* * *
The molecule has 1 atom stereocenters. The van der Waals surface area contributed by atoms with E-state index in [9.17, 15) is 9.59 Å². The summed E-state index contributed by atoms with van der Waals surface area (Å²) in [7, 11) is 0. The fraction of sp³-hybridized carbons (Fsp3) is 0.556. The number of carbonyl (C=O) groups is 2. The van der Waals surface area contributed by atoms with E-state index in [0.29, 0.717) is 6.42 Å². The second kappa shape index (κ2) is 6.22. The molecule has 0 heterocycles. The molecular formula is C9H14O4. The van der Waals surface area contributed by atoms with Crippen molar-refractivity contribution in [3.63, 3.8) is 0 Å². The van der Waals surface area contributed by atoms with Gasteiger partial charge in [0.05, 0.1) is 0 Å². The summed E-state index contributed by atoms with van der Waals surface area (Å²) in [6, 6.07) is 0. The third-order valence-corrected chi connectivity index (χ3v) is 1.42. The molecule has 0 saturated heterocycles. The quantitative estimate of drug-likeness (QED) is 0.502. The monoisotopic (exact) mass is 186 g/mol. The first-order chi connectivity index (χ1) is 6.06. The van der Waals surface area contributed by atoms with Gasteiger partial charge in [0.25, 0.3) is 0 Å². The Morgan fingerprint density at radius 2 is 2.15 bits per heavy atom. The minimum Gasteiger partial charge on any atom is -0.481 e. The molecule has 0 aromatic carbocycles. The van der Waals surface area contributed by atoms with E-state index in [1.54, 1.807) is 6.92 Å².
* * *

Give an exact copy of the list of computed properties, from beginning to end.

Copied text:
The molecule has 1 atom stereocenters. The van der Waals surface area contributed by atoms with E-state index in [9.17, 15) is 9.59 Å². The summed E-state index contributed by atoms with van der Waals surface area (Å²) in [7, 11) is 0. The fraction of sp³-hybridized carbons (Fsp3) is 0.556. The number of carbonyl (C=O) groups is 2. The van der Waals surface area contributed by atoms with E-state index in [0.29, 0.717) is 6.42 Å². The second kappa shape index (κ2) is 6.22. The molecule has 0 heterocycles. The molecular formula is C9H14O4. The van der Waals surface area contributed by atoms with Crippen molar-refractivity contribution in [3.63, 3.8) is 0 Å². The van der Waals surface area contributed by atoms with Gasteiger partial charge in [0.05, 0.1) is 0 Å². The summed E-state index contributed by atoms with van der Waals surface area (Å²) in [6, 6.07) is 0. The third-order valence-corrected chi connectivity index (χ3v) is 1.42. The molecule has 0 saturated heterocycles. The quantitative estimate of drug-likeness (QED) is 0.502. The monoisotopic (exact) mass is 186 g/mol. The first-order chi connectivity index (χ1) is 6.06. The van der Waals surface area contributed by atoms with Gasteiger partial charge in [0.25, 0.3) is 0 Å². The Morgan fingerprint density at radius 2 is 2.15 bits per heavy atom. The minimum Gasteiger partial charge on any atom is -0.481 e. The molecule has 0 aromatic carbocycles. The van der Waals surface area contributed by atoms with E-state index in [1.54, 1.807) is 6.92 Å².